John Mangudya is the governor of Zimbabwe’s central bank.


RESERVE Bank of Zimbabwe (RBZ) governor John Mangudya says authorities will clamp down on all activities which negatively affect prices, the exchange rate of the Zimbabwe dollar and inflation.

Mangudya said this in Harare on Monday, at the launch of the latest iteration of the National Financial Inclusion Strategy, which is meant to help further stabilise the economy and cushion the poor.

“The policy measures that were put in place by the government and the (central) bank have brought stability in the economy.

“We know that there are still some outliers who are out there who benefit from arbitrage as an industry.

“Honourable ministers, we are still going for them. We know there are a few whose job is just to make money from arbitrage,” Mangudya said.

The RBZ chief added that the government would soon introduce new policy measures targeting all arbitrage activities.

“In this national financial inclusion drive, we shall go for them through either exchange control, the FIU (Financial Intelligence Unit), or even ourselves,” he said.

“The global trends show … the development of national financial inclusion as a key driver of sustained and balanced economic growth which helps reduce inequality and poverty.

“Today’s launch is a testimony of the financial inclusion journey that we started under the first national financial inclusion launched for the period 2016 to 2021 Mangudya added.

He said the development of the new strategy had involved extensive collaboration and significant reflection and consultation with stakeholders.

“Financial inclusion plays a critical role in the creation of an inclusive economy, where all economically active Zimbabweans have an opportunity to create wealth, reduce poverty, build resilience towards unexpected shocks, as well as participate in the economic development of our country.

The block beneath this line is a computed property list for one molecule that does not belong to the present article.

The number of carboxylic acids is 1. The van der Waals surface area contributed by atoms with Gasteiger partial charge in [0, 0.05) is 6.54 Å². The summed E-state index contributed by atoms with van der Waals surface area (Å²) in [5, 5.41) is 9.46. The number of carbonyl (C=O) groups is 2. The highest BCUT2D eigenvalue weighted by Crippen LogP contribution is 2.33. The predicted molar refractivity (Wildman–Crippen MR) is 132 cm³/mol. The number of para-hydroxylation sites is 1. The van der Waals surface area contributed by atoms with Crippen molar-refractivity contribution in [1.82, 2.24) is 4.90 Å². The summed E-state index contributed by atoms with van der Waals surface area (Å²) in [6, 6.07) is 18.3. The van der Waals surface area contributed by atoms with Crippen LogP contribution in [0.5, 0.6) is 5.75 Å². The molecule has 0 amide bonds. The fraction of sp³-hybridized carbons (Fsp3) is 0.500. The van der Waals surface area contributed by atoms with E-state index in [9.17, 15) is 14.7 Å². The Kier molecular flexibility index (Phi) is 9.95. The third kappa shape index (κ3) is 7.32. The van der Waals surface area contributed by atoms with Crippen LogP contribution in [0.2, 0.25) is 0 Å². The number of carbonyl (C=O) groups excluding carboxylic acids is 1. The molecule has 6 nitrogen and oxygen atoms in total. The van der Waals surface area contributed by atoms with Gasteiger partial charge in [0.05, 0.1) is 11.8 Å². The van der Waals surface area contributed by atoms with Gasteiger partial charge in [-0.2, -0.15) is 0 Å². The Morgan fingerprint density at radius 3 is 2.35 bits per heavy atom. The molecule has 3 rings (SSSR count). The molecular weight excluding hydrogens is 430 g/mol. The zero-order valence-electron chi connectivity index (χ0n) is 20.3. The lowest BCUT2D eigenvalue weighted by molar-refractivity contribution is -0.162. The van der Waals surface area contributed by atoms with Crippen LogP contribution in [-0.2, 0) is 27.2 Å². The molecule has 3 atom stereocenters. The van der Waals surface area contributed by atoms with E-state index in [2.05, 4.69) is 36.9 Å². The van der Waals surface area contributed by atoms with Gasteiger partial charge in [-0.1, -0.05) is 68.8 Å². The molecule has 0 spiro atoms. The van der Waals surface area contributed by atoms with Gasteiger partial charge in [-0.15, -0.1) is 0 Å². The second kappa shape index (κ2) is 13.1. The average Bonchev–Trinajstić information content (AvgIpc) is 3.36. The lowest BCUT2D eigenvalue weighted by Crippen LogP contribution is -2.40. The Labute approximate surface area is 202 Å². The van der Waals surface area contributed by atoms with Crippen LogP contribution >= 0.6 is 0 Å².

“Covid-19 has made inclusivity more urgent. The lack of resilience affected everyone and everywhere, but was more pronounced in micro, small and medium enterprises, among smallholder farmers and the poor.

“As you will be aware, upon the expiry of the first national financial inclusion strategy, two Finscope surveys were commissioned to evaluate progress following the implementation of the National Financial Inclusion Strategy I, and to facilitate the development of an evidence-based National Financial Inclusion Strategy II,” Mangudya said further.

“It is pleasing to note that Zimbabwe registered remarkable progress on the access dimension which continues to play a key role in the financial inclusion of the vulnerable and underserved groups including women, youth, micro, small and medium enterprises, people with disability, rural communities, smallholder farmers, pensioners and the elderly,” he added.

According to the Finscope Survey, the percentage of Zimbabweans with access to formal financial services has risen up to 83 percent, from 69 percent in 2014 — against a target of 90 percent. – Daily News